Python is an excellent language. It's easy to read, powerful, and cross-platform. It has large number of tools for both web development and system administration as well as many modules for specialized applications such as SciPy.
Python also happens to be a great language for beginning programmers. On Linux or MacOS, you can get started by simply openeing a command prompt. On Windows, it's fairly easy to download the installer and start writing simple scripts.
So while it's easy to get started writing, with the number of packages and different installation options, you may have a couple questions about the best way to install and configure your environment. Here are a couple simple steps for setting up a clean and powerful Python environment for the Windows environment.
Step Zero: Download Linux (try Debian)
Just kidding. I know you like Windows. But seriously, Linux is a great platform.
Step One: Download Python
Download and install the most recent msi from the Python website.
Step Two: Set Your Path
If you didn't already do so, it's probably best to set your path to include the python interpreter and scripts folder.
For accounts without admin privileges:
- Open "User Accounts" and choose "Change my environment variables" (http://support.microsoft.com/kb/931715). This dialog will show you your current user variables as well as the system variables. You may need to add a local PATH variable if you haven't already.
- To update your Path to include the Python 3.3 directory, click New:
- Variable Name: PATH
- Variable Value: %PATH%;C:\Python33;C:\Python33\Scripts
This creates a local PATH by taking the current system PATH and adding to it.
Step Three: Install easy_install
Python 3.4 is slated to include Pip. Until then, you need to install it. Amusingly, the easiest way to install Pip is by using the package installer that it replaces, easy_install. Download and install the ez_setup.py script (found here).
To install (into the C:\Python3X\Scripts folder):
> python ez_setup.py
Now you can use the easy_install command.
Step Four: Install Pip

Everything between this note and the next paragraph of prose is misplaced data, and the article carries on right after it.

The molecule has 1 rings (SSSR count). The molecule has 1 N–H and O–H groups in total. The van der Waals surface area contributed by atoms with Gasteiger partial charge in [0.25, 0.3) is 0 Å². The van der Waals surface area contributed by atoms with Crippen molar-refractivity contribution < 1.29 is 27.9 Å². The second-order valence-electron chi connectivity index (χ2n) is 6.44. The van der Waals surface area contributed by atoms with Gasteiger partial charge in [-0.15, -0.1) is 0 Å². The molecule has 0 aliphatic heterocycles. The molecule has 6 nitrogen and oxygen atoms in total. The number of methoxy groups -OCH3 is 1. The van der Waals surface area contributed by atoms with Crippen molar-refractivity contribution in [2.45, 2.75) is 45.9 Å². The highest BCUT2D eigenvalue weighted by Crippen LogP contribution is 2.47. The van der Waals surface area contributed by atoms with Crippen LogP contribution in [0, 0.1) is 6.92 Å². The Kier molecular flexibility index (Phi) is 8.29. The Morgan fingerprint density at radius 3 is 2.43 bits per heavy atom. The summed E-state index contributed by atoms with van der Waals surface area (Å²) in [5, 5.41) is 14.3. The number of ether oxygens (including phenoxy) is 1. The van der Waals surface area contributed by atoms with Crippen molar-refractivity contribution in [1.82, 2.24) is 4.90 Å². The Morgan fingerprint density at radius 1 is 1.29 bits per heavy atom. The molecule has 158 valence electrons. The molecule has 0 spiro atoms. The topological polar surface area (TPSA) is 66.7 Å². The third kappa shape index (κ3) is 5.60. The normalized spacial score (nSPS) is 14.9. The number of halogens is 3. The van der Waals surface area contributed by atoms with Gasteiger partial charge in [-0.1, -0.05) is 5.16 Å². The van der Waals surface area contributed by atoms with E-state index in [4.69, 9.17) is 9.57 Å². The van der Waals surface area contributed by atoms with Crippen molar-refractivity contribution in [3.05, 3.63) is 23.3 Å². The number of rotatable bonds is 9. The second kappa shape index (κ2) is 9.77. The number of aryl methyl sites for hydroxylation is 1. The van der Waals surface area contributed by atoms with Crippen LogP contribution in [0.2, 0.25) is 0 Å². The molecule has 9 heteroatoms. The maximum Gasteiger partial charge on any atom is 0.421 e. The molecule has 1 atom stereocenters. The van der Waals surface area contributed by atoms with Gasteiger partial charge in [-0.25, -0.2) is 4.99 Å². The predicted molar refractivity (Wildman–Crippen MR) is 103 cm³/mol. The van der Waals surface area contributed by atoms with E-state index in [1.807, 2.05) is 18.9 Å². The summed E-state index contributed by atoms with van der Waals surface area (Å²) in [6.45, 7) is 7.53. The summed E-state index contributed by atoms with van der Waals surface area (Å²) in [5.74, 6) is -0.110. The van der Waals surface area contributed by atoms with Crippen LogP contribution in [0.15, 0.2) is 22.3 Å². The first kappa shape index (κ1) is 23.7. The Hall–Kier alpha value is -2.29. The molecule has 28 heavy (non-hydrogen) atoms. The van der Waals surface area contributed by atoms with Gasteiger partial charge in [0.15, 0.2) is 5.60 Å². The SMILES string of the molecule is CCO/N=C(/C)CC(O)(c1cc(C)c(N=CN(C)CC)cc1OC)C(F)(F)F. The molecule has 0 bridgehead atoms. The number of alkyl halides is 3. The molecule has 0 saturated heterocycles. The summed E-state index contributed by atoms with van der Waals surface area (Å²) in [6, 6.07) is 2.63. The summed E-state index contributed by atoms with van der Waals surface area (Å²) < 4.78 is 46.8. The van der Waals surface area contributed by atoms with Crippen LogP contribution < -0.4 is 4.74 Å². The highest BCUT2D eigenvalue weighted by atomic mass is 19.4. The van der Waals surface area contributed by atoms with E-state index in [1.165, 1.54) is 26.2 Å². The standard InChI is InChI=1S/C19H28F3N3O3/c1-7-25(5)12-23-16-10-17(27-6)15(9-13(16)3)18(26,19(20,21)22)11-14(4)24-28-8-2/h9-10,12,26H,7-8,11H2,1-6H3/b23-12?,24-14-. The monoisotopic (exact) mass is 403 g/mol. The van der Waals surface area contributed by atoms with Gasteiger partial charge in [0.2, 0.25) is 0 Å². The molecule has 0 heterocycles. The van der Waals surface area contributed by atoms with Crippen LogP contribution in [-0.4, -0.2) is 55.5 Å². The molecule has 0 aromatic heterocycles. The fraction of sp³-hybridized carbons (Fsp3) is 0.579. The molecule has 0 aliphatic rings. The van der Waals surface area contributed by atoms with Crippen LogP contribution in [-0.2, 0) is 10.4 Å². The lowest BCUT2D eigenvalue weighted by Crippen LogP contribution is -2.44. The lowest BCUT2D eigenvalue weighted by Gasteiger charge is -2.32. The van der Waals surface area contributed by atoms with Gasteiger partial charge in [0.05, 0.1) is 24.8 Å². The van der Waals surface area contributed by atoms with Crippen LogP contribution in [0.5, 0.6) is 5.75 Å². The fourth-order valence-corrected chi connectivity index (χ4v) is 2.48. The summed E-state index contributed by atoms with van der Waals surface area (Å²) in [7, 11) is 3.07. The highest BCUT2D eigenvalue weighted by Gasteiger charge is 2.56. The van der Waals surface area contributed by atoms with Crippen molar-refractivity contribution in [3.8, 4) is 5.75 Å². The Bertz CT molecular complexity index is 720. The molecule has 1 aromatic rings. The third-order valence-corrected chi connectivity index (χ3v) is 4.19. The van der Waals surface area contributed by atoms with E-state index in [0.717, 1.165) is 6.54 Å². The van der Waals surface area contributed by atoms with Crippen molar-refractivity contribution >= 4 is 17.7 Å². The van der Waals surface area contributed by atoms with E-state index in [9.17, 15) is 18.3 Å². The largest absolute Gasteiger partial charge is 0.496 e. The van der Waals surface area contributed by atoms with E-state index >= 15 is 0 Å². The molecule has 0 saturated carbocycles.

Using easy_install install Pip. It's pretty straightforward:
> easy_install pip
Now you can use the pip command.
Step Five: Install Virtualenv
Virualenv is a great tool for manging your Python installation. Basically, instead of installing packages system-wide, using virualenv you can create individual environments for each project you're working on, each with your own specific load of packages.
> pip install virtualenv
This will download and install Virtualenv. At this point, I don't reccomend installing any additional packacges unless you are inside a virtualenv.
Step Six: Create a virtualenv and download your packages
At this point it's simple to create an environment for whatever project you want to run or develop. For instance, to create the environment for Pelican, a static website generator, I did the following.
> mkdir virtualenvs > cd virtualenvs > virtualenv pelican > cd pelican > Scripts\activate.bat (pelican)> pip install pelican
Use deactivate.bat to leave the pelican virtualenv.
Step Seven: Use your Virtualenv
Now, whenever you want to use Python with the Pelican packages installed, you just need to activate the vitualenv using the activate.bat found in the Scripts directory in the pelican virtualenv location. The virtualenv folder hierarchy can be indepenent of your project folders.
For instance, later on you might create a new folder in your projects folder to start your Pelican project.
> mkdir pelican > cd pelican > mkdir mysite.com > cd mysite.com > c:\path_to_virtualenvs\pelican\Scripts\activate.bat (pelican)> pelican-quickstart
And there you go. Using deactivate.bat will return you to your clean Python install.